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Vitamin B12 is an essential nutrient that supports the nervous system, red blood cells, DNA synthesis, and more. There are several forms of vitamin B12 and it is widely available from food sources.
What is Vitamin B12?
Vitamin B12 is water-soluble. It needs to be supplied from dietary sources on a daily basis since the body cannot make it.
B12 can be found in several forms. Some of them are active and more readily usable, while others must first be converted in the body to active forms.
- Adenosylcobalamin (active)
- Methylcobalamin (active)
- Cyanocobalamin (needs to be converted)
- Hydroxocobalamin (needs to be converted)
Cyanocobalamin is the most common form of B12 found in nutritional supplements and fortified foods. Deficiency is not common among people who consume animal products but can happen for health-related or other physical reasons, which we’ll discuss below.
Health Benefits of Vitamin B12
- Supports the normal formation of red blood cells
- Promotes healthy neurological function
- Supports healthy DNA synthesis (including in pregnancy for fetal health)
- Acts as a cofactor for the conversion of homocysteine to methionine (supporting healthy methylation and genetic expression, as well as cardiovascular health)
- Supports healthy bones
- Promotes mental health and balanced mood
- Protects against atrophy of brain cells, protecting cognitive health
- Supports healthy skin and hair
Food Sources of Vitamin B12
Vitamin B12 is found in animal products. Because it is not found in significant amounts in plant-based foods, those who do not regularly consume animal products have a high likelihood of inadequate B12 levels.
Foods high in B12 include:
- Red meat
- Organ meats
- Whole milk
Vitamin B12 Supplements
Vitamin B12 is found in multivitamin supplements, as well as B complex formulas that contain most or all of the B family of vitamins. It is also available as a standalone supplement.
B12 can be found in different forms in supplements, and will always be listed according to what type was used. Cyanocobalamin is the most commonly used form, but in people with genetic variants that decrease the efficiency of their methylation cycle, active forms of B12 may be preferred (methylcobalamin or adenosylcobalamin).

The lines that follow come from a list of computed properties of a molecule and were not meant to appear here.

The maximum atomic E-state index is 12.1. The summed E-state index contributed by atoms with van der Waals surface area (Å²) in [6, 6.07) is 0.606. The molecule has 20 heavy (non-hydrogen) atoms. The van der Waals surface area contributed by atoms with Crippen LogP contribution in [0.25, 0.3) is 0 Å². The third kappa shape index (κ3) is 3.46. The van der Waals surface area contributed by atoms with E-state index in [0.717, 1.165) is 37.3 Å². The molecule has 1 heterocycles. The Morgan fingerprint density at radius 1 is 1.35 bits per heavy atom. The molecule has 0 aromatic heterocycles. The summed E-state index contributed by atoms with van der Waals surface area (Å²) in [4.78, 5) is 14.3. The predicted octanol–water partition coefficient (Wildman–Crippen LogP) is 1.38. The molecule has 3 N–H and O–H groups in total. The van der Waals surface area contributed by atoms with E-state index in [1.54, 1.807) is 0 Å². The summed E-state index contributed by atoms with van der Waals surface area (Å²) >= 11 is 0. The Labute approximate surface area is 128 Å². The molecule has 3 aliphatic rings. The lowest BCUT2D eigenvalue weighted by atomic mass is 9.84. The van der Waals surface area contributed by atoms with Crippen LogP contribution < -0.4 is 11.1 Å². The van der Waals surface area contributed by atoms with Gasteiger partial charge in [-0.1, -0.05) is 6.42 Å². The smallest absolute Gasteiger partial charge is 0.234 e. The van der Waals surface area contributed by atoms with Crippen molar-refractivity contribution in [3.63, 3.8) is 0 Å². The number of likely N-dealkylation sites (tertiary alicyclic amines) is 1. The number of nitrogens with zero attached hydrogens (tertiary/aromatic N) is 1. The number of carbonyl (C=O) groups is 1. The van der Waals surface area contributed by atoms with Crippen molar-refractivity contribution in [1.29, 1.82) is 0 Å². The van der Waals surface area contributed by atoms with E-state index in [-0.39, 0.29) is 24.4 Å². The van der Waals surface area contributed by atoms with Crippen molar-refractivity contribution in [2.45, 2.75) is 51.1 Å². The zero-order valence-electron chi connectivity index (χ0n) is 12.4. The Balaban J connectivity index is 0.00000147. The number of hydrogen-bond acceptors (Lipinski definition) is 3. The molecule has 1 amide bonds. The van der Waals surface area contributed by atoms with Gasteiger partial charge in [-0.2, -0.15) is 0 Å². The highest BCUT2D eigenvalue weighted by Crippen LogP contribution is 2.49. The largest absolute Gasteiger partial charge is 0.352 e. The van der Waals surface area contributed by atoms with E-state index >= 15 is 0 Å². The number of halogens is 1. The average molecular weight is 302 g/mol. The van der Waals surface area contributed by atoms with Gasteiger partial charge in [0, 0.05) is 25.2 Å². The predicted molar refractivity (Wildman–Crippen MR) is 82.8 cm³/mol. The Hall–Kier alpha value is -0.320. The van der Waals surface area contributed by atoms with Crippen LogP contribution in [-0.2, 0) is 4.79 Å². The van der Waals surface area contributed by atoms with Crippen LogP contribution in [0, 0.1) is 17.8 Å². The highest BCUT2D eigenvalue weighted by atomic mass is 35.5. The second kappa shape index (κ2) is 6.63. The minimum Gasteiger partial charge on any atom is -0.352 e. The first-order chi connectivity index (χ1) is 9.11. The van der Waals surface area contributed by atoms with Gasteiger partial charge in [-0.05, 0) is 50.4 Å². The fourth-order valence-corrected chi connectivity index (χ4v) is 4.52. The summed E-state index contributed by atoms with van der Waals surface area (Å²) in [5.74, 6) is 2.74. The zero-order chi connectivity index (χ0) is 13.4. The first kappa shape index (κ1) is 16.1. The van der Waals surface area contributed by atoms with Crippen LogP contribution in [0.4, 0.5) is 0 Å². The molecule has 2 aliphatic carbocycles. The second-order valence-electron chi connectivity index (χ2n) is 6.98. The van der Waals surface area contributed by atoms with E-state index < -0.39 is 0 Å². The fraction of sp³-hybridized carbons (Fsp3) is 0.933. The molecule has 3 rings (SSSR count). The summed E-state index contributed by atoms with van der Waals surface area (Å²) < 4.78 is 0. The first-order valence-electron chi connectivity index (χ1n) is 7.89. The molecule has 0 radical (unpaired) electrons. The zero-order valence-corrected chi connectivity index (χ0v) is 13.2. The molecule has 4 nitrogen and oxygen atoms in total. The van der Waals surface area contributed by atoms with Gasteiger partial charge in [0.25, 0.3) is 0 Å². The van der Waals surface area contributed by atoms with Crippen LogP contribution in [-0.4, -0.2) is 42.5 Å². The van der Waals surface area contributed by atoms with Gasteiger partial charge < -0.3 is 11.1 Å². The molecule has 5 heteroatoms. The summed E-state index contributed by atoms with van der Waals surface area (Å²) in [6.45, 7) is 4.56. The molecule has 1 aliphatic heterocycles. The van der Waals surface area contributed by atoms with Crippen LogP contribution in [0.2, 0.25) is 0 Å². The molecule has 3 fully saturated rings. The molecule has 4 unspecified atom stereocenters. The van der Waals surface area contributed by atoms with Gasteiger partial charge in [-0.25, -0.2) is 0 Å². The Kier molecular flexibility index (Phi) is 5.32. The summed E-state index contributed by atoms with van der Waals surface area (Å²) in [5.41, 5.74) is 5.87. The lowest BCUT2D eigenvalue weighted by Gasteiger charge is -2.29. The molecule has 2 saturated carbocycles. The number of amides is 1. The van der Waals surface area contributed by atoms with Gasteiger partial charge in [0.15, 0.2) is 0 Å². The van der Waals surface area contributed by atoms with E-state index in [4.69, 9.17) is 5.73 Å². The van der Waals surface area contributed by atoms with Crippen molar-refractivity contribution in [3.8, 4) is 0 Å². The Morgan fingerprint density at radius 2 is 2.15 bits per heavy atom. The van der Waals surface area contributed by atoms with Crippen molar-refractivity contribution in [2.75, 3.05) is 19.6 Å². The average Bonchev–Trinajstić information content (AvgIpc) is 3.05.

Supplementing with high doses of vitamin B12 may be done under certain conditions, such as treating pernicious anemia. Serious cases of B12 deficiency are best treated with B12 injections. All B vitamins should be taken in balance with each other, as excessive intake of folic acid or folate without complementary B12 can mask signs of low B12 and result in neurological disorders or damage.
Most people in the US get enough B12, but those who may be at risk of low levels include:
- Vegetarians or vegans
- Those who take hormonal forms of contraceptives
- Older adults who have a decreased ability to absorb B12
- People with chronic or digestive disorders
- People who have methylation gene variants (MTHFR and others)
- People with pernicious anemia
- People who have low stomach acid or chronically use antacids
- Those who supplement with high-dose folic acid or folate without B12
- People who take other medications
Signs of low B12 can include fatigue, muscle weakness, headache, mood disorders, and neurological changes like tingling in the hands and feet.
(PPNF Note: Individual nutrients, whether from food or supplements, can have potent medicinal effects and can dramatically impact health. Many people assume that because they are natural nutrients that they are safe from negative effects. Because they have the potential to both heal and harm when used in improper amounts, it’s always important to wisely consider your total nutrient intake—diet and supplements—and consult with nutrition professionals for personalized help.)
Today’s Simple Step
Maybe you already routinely eat these foods, and if so, take your daily step a bit further: track your food for a day and pay attention to how much B12 you’re getting. Also, if you have any signs associated with B12 deficiency above, don’t ignore them just because you eat plenty of animal foods or take supplements. There are other digestive issues that can complicate B12 levels, so consult your healthcare provider for further testing if needed.
Braised Beef Shortribs are a delicious way to get more B12 into your diet. These work as the main dish for a special occasion—or just because you want something hearty to eat! Pair them with your favorite side, like mashed cauliflower or roasted vegetables, for a meal that is sure to satisfy everyone at the table.